These studies demonstrate that activation of CREB in the NAc shell is critical for nicotine CPP, a form of appetitive contextual conditioning. We further show that a nicotine-paired context increases levels of pCREB in the NAc shell in the absence of overt nicotine seeking or locomotor activation, suggesting that exposure to an environment associated with nicotine can result in activation of the transcription factor CREB. Context-associated elevations of pCREB were specific to the NAc shell and not observed in the NAc core or the hippocampus using these parameters. Under place conditioning training conditions where animals were given a choice of chamber, disruption of CREB activation in the NAc shell blocked nicotine CPP, suggesting that induction of pCREB by exposure to contextual cues may support nicotine reward learning.
These data expand on previous studies of CREBαδ knockout mice (Walters et al., 2005
) suggesting that regulation of CREB is critical for nicotine CPP. We show that in animals that develop with normal CREB function, inactivation of CREB in the NAc shell in adulthood is sufficient to disrupt nicotine CPP. Previous reports have shown that HSV-mCREB infusion into the NAc shell enhances cocaine and morphine CPP (Carlezon et al., 1998
; Walters and Blendy, 2001
; Barrot et al., 2002
). In contrast, the current study shows that nicotine CPP cannot occur without CREB activity in the NAc shell. This suggests that although various drugs of abuse converge on the NAc in terms of DA release (Di Chiara and Imperato, 1988
), the circuit level adaptations that underlie nicotine reward differ from those of other drugs of abuse (Nestler, 2005
). Interestingly, chronic nicotine results in decreases in pCREB in the NAc (Brunzell et al., 2003
), and thus may contribute to the ability of cigarette smoking to promote the transition to use of other drugs of abuse (Lai et al, 2000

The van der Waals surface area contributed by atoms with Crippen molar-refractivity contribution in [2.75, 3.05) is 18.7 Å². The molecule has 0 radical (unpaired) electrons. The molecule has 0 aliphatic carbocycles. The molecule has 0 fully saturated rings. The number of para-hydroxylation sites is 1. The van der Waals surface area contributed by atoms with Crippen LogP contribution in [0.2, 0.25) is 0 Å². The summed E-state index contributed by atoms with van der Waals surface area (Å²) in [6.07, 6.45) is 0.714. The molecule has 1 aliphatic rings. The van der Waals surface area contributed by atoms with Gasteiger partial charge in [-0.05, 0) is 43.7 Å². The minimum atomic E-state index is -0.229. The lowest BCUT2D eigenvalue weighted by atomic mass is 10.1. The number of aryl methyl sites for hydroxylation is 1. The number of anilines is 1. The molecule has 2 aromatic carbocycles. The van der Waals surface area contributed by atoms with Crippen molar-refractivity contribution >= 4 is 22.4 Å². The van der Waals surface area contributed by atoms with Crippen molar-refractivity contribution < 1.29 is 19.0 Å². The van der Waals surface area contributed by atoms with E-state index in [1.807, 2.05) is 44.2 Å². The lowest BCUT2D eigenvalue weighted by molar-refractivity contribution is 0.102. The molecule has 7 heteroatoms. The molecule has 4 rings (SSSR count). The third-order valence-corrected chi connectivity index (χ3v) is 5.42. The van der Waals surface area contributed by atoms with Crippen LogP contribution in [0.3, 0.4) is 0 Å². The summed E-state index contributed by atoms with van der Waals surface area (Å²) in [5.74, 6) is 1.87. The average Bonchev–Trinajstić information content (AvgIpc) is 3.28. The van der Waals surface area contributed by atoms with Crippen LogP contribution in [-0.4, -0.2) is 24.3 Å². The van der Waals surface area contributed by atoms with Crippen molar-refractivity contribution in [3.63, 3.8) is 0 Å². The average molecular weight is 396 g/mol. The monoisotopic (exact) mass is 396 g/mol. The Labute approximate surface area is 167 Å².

). Other studies, however, show that elevated pCREB is associated with cocaine CPP in the NAc (Miller and Marshall, 2005
; Walters et al., 2005
) and antisense-induced reductions of NAc CREB in shell or core attenuate the primary reinforcing efficacy of cocaine as well as its ability to act as primer during reinstatement (Choi et al, 2006
), perhaps due to more chronic dosing regimens of cocaine self administration (McClung and Nestler, 2003
) Results obtained with CPP do not always translate onto intravenous self administration data, but unfortunately, reliable nicotine self-administration is difficult to establish in mice.
Place conditioning provides a valuable tool for assessing Pavolovian contributions to changes in signaling and consequent reward learning. The present studies expand upon earlier data, which did not discriminate between subdivisions of the NAc (Pandey et al., 2001
; Brunzell et al., 2003
; Walters et al., 2005
), to show a dichotomy between the NAc core and shell in nicotine-associated regulation of pCREB. Previous data shows that CPP testing, but not a similar regimen of nicotine exposure and withdrawal in the homecage, results in elevations of NAc pCREB (Walters et al., 2005
). In the current study mice showed an increase in NAc shell levels of pCREB while isolated to a nicotine-paired chamber 22 h after the last of 3 daily pairings of nicotine with that chamber. Hence, Pavlovian nicotine place conditioning resulted in elevations of pCREB in the absence of overt nicotine seeking. Microdialysis studies have shown that elevated DA release, which ought to lead to D1-associated activation of CREB, occurs in the NAc shell but not the core during early acquisition sessions (fewer than 7), indicating that CREB in the NAc shell may contribute to initiation of nicotine use (Spina et al, 2006
). These Pavlovian conditioning data support the hypothesis that the CS properties of the context are sufficient to activate CREB in the NAc shell.